“As AI continues to become part of our everyday lives, we can expect to see an increase in the adoption and integration of this emerging technology to help talent acquisition professionals be even more efficient and effective,” Heckler said. “From freeing up time for strategic thought and relationship building to helping talent acquisition professionals better understand their markets, the intelligent use of technology provides an exciting path for the recruiter of the future.”
The survey was conducted in late May 2018 and included 431 professionals across a range of industries.
Credit: Korn Ferry and SIA
Fraud and Trust
The thought of employee theft and fraud within a company can be daunting and stressful- especially within a small business full of trusted and hard-working employees. It can be difficult to walk the line between making your employees feel trusted and ensuring that your business is being run honestly and without unnecessary profit loss.
It is also stressful to realize that fraud often occurs because those employees are so well trusted. Examples of possible theft include:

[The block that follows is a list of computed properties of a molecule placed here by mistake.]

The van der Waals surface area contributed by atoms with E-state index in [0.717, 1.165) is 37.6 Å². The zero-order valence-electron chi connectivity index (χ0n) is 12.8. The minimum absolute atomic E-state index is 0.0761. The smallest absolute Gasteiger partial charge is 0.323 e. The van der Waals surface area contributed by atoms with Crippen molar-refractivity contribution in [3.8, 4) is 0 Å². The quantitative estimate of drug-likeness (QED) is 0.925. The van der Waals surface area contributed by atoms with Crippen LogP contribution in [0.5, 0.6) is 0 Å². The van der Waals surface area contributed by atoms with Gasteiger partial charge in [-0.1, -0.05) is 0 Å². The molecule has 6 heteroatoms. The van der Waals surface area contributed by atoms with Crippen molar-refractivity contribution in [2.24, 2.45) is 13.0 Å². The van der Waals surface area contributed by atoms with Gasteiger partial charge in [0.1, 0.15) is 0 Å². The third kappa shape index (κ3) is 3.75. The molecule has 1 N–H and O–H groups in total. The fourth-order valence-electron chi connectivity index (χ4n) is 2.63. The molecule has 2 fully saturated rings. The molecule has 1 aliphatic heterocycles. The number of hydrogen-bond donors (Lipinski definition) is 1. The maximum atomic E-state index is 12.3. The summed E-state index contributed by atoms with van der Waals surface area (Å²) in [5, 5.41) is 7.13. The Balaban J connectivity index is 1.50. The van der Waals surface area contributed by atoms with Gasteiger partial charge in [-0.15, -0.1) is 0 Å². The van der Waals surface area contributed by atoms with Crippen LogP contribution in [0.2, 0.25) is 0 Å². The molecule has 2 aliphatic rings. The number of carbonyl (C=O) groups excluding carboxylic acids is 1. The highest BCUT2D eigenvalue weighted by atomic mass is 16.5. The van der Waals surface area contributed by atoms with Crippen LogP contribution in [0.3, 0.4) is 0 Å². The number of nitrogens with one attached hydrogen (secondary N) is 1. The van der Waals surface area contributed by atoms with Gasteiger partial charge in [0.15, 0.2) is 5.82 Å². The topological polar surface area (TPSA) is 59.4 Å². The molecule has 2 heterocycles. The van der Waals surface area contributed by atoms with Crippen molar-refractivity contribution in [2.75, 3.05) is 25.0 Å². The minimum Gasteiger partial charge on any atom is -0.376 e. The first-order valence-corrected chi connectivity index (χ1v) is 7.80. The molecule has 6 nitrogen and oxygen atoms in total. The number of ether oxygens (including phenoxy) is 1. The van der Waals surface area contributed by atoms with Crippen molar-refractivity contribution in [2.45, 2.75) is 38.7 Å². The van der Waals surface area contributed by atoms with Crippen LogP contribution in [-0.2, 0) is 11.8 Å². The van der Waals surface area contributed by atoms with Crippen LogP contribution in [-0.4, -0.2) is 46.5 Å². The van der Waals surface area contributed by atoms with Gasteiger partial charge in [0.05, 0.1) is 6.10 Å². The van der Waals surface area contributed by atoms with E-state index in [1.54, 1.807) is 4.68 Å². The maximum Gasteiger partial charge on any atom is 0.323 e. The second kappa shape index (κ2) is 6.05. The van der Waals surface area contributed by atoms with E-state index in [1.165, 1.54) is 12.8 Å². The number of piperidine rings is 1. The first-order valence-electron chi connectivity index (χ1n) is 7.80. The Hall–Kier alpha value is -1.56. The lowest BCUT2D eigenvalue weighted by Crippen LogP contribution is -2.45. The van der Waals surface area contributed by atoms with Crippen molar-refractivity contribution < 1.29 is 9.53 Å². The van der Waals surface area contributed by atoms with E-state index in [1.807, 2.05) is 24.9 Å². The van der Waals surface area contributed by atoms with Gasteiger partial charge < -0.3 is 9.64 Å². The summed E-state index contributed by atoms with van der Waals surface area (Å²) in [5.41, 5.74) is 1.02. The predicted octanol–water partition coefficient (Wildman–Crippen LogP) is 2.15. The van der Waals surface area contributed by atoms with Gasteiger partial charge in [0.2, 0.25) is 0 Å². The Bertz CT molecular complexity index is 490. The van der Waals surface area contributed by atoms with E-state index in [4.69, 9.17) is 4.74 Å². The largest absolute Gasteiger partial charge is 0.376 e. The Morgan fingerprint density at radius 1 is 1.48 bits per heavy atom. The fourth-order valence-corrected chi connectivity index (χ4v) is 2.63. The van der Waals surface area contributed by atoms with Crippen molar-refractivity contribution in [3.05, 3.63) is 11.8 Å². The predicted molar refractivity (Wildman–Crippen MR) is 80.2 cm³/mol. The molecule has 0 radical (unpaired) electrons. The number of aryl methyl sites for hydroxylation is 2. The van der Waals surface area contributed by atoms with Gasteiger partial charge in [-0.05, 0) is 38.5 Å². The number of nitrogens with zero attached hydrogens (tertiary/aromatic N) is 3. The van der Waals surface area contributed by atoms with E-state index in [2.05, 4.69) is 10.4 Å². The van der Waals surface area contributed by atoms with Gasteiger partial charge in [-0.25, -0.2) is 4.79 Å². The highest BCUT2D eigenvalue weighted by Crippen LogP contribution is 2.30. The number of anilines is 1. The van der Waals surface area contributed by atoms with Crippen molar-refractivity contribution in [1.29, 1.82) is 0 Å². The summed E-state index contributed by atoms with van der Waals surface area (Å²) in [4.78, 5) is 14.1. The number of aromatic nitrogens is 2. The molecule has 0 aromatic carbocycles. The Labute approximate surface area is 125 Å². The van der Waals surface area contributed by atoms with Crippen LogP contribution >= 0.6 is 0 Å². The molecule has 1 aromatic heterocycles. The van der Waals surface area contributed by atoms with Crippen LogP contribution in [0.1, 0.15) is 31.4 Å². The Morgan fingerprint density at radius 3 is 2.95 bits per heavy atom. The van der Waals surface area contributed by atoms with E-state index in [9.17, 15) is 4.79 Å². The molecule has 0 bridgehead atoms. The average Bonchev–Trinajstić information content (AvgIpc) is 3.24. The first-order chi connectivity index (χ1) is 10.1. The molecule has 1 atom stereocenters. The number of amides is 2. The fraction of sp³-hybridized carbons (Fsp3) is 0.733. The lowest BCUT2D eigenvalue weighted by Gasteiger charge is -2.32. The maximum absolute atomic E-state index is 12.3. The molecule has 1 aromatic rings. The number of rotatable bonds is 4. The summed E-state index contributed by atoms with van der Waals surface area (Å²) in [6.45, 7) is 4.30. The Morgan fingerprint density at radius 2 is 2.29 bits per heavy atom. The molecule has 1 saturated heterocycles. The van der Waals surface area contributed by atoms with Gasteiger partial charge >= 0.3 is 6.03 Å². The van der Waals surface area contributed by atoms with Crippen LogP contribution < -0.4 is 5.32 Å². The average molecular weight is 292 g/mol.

- A payroll employee paying a non-existent or a termed employee and taking the money
- An office manager or assistant buying supplies from a non-existent company and paying themselves
- Bookkeeping errors in small amounts that go unnoticed over time
- Stealing office supplies
Some forms of theft or fraud feel less serious than others. Someone taking a pack of post-its or a small mistake in the books here and there seems like something to overlook. That is why it’s often missed, and that is why Internal Controls are just that much more important.
Internal Controls are methods in which you can monitor and take control of your business and profits and minimize loss. There are many ways to utilize them and cater them to your specific needs and business model.